and elegant frottage
                                                sought to diminish

As a man who lived with and through art, he seemed unable to disentangle Rose from his aesthetic theories, even as she haunted his dreams, says the critic, as if that’s the way he was made.

Crayon does not shade. It has the jumbo quality of childhood as we would like most children to imagine it: chunky lines of uncomplicated colour, immutable but machine washable, firm as a well-kept bedtime. Darger offsets unhygienic brown with anaemic baby blue. Eyes and mouths plunging deep beyond the dimensions of their frame, as a bullet might be said to.

A child is rarely alone, though he may be let loose, each space for play highly predetermined so as to not fall out of the world, to pop down a large rabbit hole under a hedge.

To stand in a kitchen observing a child draw with such focus as to be alone in the world is to watch him draw himself out of the world. Is to become, in that moment, that child, to overturn the world, like Henry Darger in Chicago with his Vivian Girls.

The younger the child the more likely he is to draw over the lines printed for colouring within. The bird may exceed the confines of its wooden box, the dream interpretation the content of the dream, when the stricture of colouring in becomes discipline. Some colour as if that’s the way they were made, they can’t help it, others so not to take up space. Some to confront, or because to confront what’s beyond colouring is paralysing.

From crayon to pen is graduation: pen’s firmer, less redeemable. It’s a holding space, a tool that may be inscribed with discipline. And yet the child peeks out in parapraxes, slips of the tongue. He doesn’t care for the canon. Children like repetition, flirt only to find its limit.


Vladimir Nabokov took pleasure situating his transgressions in discipline—though the relative benefits of that have proven to be a matter of opinion. He sought out grammatical slips and subjugation. He taught us to make ornaments of accidents, that for ‘fountain’ read ‘mountain,’ for ‘comic,’ ‘cosmic.’

His ridiculous villain Charles Kinbote has the collector’s eccentricity. He collected his love, the bad gray poet John Shade, and may—in loving—eclipse him, or become him, sublimating desire into Pale Fire’s baroque creation.

Kinbote installed two ping-pong tables for twins and another boy, another boy, which function in the novel to foreground his unrepentant homosexuality and to distinguish ‘game’ from ‘play.’ Perhaps it’s fair to say that games have rules to stick to, ‘play’ more keenly evokes a boundary which may be defined, pushed, subtly transgressed without crossing. C. L. Dodgson’s boat rides with Alice Liddell kept, of course, within the Thames or Isis, licked by water heard and not seen, between bounds of the riverbanks, lolloping clouds, Christchurch Quad, Chartreuse for the Senior Common Room.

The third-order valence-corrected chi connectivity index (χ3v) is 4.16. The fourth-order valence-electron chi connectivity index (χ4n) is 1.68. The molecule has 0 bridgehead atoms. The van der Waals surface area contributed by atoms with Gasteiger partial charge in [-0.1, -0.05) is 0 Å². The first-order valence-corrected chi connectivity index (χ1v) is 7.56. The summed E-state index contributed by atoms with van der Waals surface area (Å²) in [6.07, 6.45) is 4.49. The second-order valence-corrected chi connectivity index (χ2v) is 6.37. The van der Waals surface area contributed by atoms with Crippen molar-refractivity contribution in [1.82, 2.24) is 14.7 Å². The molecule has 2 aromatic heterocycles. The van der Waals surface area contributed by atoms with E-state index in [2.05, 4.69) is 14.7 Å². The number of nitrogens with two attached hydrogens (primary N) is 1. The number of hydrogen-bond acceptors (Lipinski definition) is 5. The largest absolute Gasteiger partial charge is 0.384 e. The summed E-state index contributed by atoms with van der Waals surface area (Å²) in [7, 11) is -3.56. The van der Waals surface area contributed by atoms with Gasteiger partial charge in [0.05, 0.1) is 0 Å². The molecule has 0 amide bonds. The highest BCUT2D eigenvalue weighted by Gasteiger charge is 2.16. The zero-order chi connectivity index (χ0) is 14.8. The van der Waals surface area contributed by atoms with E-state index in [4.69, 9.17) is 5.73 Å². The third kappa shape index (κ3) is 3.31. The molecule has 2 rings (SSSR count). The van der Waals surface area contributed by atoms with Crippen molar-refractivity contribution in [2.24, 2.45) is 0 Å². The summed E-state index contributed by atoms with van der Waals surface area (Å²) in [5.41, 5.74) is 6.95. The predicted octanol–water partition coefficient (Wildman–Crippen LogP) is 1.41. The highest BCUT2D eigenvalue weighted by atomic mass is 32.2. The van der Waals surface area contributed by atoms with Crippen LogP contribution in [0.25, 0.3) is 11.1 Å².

Nabokov translated Carroll into Russian, exalting him, as Ashbery does the paper Darger glued with water paste to make large pieces, puts crayon and colouring into the canon. Invoking the serious matter of play, to act as though—as Humpty Dumpty does—for three hundred and sixty-four days of the year it’s your ‘un-birthday.’

‘The rhyme is the line’s birthday,’ claims Nabokov’s speaker on Russian Poetry—joining a host of critics who assign to rhyme a life, gender, agency. Carol Mavor boldly claims that ‘critics try to veil the obvious sexuality that Carroll captured on photographic plates,’ offering rhyme a possible corollary.

The speaker declares: ‘there are certain customary twins / in Russian as in other tongues […] but sun / and wind and life and death [rhyme] with none,’

                                                         Nabokov is arch in his decision
                                                         to not distinguish the pronoun
                                                        ‘none’ from the implied ‘no rhyme,’
                                                         nothing, a ghost of ‘nonsense,’
                                                         rendered by the poem’s cadence.

Darger casts the skies in storm cloud purple, the texture of a bruise, but afternoons in July, if fair and cloudless, are apt to be narcotic, with the blue above and the watery mirror below.

The INTUIT gallery is silent but for the squeak of feet on polished concrete, the well-meaning self-regard of the scholars’ gazing.

From form’s precipice difficulty hangs: without the elegant bounds of chess, nonsensical refrain, magazines tied in stacks, the lines for colouring in, this ground is precarious.

There is always somewhere a child too bound to the play area to stop and say that was that for the day; it may be Darger, it will be another, drawn to crayon and pencil, too fearful to stop colouring, unconscious as he does of the paper’s darkening, of the weight his blunt implement is pressing. He might scratch out a realm behind the paper, get stranded there.

‘COLOURING IN’ is excerpted from PATH THROUGH WOOD, available from prototype publishing ... see here
Sam BUCHAN-WATTS is the author of Faber New Poets 15 and co-editor, with Lavinia SINGER, of TRY TO BE BETTER (Prototype, 2019), a creative-critical engagement with W. S. GRAHAM. He is the recipient of an Eric Gregory Award (2016) and a Northern Writers’ Award for Poetry (2019). In 2018, he undertook a fellowship at the Yale Center for British Art and he is currently a Leverhulme Early Career Fellow at Newcastle University.

The two featured images are photo-collages by Lew THOMAS, ‘GRASS’ (1973), left, and ‘CLOUDS’ (1973), right